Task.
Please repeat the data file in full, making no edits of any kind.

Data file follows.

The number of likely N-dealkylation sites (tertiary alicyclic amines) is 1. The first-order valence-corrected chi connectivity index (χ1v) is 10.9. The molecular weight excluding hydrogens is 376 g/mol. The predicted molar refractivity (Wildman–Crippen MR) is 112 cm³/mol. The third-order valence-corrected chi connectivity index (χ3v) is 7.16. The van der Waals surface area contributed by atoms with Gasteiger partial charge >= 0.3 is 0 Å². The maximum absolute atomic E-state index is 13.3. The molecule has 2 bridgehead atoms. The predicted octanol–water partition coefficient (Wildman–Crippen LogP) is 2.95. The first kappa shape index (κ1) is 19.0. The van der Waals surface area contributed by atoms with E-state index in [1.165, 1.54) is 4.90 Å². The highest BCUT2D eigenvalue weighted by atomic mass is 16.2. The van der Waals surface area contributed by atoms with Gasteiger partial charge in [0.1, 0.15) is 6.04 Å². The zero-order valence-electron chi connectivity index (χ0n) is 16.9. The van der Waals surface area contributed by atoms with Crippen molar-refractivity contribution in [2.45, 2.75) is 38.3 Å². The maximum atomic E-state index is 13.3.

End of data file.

The number of likely N-dealkylation sites (tertiary alicyclic amines) is 1. The first-order valence-corrected chi connectivity index (χ1v) is 10.9. The molecular weight excluding hydrogens is 376 g/mol. The predicted molar refractivity (Wildman–Crippen MR) is 112 cm³/mol. The third-order valence-corrected chi connectivity index (χ3v) is 7.16. The van der Waals surface area contributed by atoms with Gasteiger partial charge >= 0.3 is 0 Å². The maximum absolute atomic E-state index is 13.3. The molecule has 2 bridgehead atoms. The predicted octanol–water partition coefficient (Wildman–Crippen LogP) is 2.95. The first kappa shape index (κ1) is 19.0. The van der Waals surface area contributed by atoms with E-state index in [1.165, 1.54) is 4.90 Å². The highest BCUT2D eigenvalue weighted by atomic mass is 16.2. The van der Waals surface area contributed by atoms with Gasteiger partial charge in [0.1, 0.15) is 6.04 Å². The zero-order valence-electron chi connectivity index (χ0n) is 16.9. The van der Waals surface area contributed by atoms with Crippen molar-refractivity contribution in [2.45, 2.75) is 38.3 Å². The maximum atomic E-state index is 13.3.